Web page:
As part of his relentless pursuit of cardiologic knowledge, the skeptical cardiologist is in San Diego preparing to report on the 64th annual Scientific Sessions of the American College of Cardiology.
At last year’s meetings in Washington, DC, there were over ten thousand physicians attending, about two-thirds of whom were in clinical practice and one-third primarily involved in research.
These cardiologists will be listening to the latest presentations on scientific findings in cardiology and reviewing the best practice and guidelines in clinical cardiology.
They will also be interacting with almost three-hundred exhibitors. The exhibitors consist of companies that want to sell their wares to cardiologists.
Here is an interactive map of all the exhibitors in the “expo.”
If you move your cursor over the largest rectangle in the map you see that this 7800 square foot space belongs to Astra Zeneca, a British multinational pharmaceutical and biologics company. Astra Zeneca sells drugs in a lot of areas but I know that their major focus here at the ACC meeting will be on their new anti platelet drug known as Brilinta (ticagrelor).
They have been aggressively promoting this to cardiologists at my hospital through a combination of company sponsored dinner talks and pharmaceutical rep office lunch visits. When I began using the app for the ACC2015 meetings one of the first things to pop up was a stealth advertisement for this drug.
I moved my cursor over one of the smallest boxes I could find and up popped United Biologics, Inc. who have 100 square feet. Apparently they are “engaged in designing and manufacturing silicone replications of human vasculature, including common pathologies.”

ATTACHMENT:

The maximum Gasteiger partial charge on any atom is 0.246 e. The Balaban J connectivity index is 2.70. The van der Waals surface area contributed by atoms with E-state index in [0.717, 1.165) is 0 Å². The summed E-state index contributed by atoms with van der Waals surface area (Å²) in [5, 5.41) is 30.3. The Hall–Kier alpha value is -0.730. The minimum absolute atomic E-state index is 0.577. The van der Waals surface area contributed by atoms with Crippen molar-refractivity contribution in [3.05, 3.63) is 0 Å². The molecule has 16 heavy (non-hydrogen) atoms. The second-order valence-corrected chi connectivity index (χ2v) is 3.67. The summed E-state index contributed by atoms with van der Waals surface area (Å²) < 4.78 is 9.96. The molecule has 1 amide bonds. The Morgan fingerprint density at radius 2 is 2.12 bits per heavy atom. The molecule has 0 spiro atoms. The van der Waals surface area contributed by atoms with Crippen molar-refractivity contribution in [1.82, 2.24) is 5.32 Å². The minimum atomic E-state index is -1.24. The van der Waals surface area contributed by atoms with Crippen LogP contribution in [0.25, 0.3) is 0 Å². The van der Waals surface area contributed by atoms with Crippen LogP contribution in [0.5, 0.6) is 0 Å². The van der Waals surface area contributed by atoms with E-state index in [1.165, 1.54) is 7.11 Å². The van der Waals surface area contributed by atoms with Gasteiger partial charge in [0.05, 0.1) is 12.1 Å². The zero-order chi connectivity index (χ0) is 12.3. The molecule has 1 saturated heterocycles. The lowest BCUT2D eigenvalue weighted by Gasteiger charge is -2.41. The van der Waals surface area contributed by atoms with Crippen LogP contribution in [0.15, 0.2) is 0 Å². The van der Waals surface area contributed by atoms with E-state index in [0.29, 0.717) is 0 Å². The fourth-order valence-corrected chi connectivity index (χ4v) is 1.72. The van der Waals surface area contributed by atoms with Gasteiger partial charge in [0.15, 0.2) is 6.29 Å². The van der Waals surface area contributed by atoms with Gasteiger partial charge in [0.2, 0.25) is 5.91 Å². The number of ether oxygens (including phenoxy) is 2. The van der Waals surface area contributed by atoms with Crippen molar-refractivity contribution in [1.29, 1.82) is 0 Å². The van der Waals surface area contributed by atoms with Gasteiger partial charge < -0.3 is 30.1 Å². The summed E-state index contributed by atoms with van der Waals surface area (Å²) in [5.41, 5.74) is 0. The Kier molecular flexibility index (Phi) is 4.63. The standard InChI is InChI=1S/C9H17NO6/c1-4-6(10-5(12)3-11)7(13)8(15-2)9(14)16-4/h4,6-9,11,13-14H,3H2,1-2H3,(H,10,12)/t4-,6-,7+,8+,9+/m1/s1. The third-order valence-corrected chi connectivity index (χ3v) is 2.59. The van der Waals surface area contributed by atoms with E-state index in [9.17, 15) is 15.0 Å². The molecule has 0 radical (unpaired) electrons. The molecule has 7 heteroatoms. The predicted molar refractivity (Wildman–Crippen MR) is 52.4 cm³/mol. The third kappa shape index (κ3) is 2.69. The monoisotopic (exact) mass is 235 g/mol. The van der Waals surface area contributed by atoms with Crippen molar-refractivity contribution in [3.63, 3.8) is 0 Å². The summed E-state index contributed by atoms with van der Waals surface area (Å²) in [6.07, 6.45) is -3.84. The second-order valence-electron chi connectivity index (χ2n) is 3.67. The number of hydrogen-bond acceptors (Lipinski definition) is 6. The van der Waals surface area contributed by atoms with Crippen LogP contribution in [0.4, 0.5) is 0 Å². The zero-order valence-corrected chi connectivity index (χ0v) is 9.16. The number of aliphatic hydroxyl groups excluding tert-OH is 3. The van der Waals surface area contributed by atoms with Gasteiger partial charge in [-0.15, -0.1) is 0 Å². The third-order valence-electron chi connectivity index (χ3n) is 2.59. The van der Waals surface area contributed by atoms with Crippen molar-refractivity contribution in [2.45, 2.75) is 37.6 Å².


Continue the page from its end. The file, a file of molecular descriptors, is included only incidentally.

I will be posting about the science and the marketing that goes on here over the next few days.
I’ll focus on the areas I am an expert in, including echocardiography and imaging, along with the new developments in fields like atrial fibrillation, valvular heart disease, prevention of coronary disease and heart failure that can help my patients.
If any of my readers have a particular topic you would like me to report on, let me know.
Yours in skepticism, ACP
Addendum: I have been to lots of ACC meetings in cities like Dallas, Atlanta and Orlando. The convention centers are usually located in very boring parts of the downtown area and are not particularly aesthetically pleasing. The San Diego convention center on the other hand is wonderful.
It is immediately adjacent to Embarcadero Marine Park, a very nice section of the harbor with boats and walking trails and exotic vegetation.
The building itself it a joy to behold, an architectural gem with features suggesting sails and spires from the nautical world. I can’t wait to get inside and start learning.